Cyber Breaches Have Far-Reaching Consequences Beyond Finances at Nonprofit Organizations, Says Info-Tech Research Group
The modern digital landscape has significantly amplified the potential for sensitive data leaks and theft. Data breaches at nonprofit organizations in particular can result in heightened risks and as they compromise the wellbeing of their members, donors, and users, causing disruptions to nonprofits' day-to-day operations. These consequences extend beyond finances and include operational disruptions, service delays, and potential penalties. To aid nonprofit organizations in safeguarding their stakeholders' information, Info-Tech Research Group, a global IT research and advisory firm, has released its latest industry blueprint, "Strengthen Your Nonprofit's Privacy and Security Operations."
"It's crucial for nonprofit organizations to remember that if privacy and security fall short, it may become impossible to carry out tasks and initiatives that fulfill their mission," says Monica Pagtalunan, research analyst at Info-Tech Research Group. "Data breaches can put members, donors, and users at risk, disrupt nonprofit operations, expose liability, and ruin the reputation and revenue nonprofits have built. The stakes for nonprofits are much higher than for for-profit businesses."
Info-Tech's resource explains that a nonprofit organization's fiduciary obligation and mission promise to prioritize the stakeholders' interests must include its obligation to protect IT assets that hold their personal data through privacy and cybersecurity protocols. However, nonprofits face several obstacles in combating data breaches, including prioritizing mission-focused budgets over operational ones, a lack of defined cybersecurity and privacy foundations, and an inaccurate reliance on cyber insurance as a sole solution.
"Nonprofits are starting to pay attention to data security, yet they loathe to make changes that mitigate cyber risks due to lack of capital and human resources, which remain major obstacles to the path of maturity and consistency," explains Pagtalunan.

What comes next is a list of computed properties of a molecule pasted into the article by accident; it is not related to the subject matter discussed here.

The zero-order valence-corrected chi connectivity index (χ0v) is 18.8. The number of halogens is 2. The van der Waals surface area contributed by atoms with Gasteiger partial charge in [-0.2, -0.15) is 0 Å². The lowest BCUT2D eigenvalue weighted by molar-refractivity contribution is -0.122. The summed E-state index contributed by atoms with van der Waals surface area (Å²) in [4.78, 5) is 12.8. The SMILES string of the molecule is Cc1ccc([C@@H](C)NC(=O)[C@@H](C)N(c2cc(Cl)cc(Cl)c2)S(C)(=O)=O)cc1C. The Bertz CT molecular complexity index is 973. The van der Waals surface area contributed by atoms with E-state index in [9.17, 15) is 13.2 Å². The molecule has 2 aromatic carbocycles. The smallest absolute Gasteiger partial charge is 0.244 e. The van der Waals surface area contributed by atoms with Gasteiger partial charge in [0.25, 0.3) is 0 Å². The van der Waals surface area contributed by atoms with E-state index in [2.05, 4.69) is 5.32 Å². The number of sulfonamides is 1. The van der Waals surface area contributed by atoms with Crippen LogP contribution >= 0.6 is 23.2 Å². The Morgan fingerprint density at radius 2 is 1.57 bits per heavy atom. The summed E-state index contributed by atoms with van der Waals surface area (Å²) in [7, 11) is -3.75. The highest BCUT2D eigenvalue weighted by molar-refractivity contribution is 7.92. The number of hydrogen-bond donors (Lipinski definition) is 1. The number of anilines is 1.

According to Info-Tech's research, the foremost concern for nonprofits is the risk of information leakage, which affects the entire organization and is not limited to IT alone. There are several processes where a nonprofit may be exposed to the risk of a data leak, including data collection, processing donations or event registrations, or transferring data to the cloud. The impacted data can include sensitive, personally identifiable information of donors, members, and users. The potential impacts can include the following:
- Exposed confidential or sensitive information
- Inaccessible data and a compromised environment
- Reputational damage and the loss of support and revenue
- Legal or regulatory fines and investigations
- Organization-wide interruption
To combat data breaches, Info-Tech advises nonprofit organizations adopt a comprehensive approach, which includes effectively communicating the importance of robust cybersecurity and privacy programs to key stakeholders using language that aligns with the organization's goals. Additionally, evaluating the intersection of privacy and security measures will help in understanding how to mitigate the risk of data leaks or loss of donor or member information. Taking the crucial first step of assessing existing privacy and security gaps enables nonprofits to proactively address vulnerabilities and enhance their overall defense against data breaches.
Managing security operations is an ongoing and continuous responsibility for organizations. Despite obstacles like the cybersecurity skills gap and limited IT resources, allocating appropriate oversight and supervision is crucial to ensure effective security and privacy operations. In cases where assembling an in-house IT team is not feasible, Info-Tech recommends outsourcing as the ideal option.
The preceding press release was provided by a company unaffiliated with NonProfit PRO. The views expressed within do not directly reflect the thoughts or opinions of NonProfit PRO.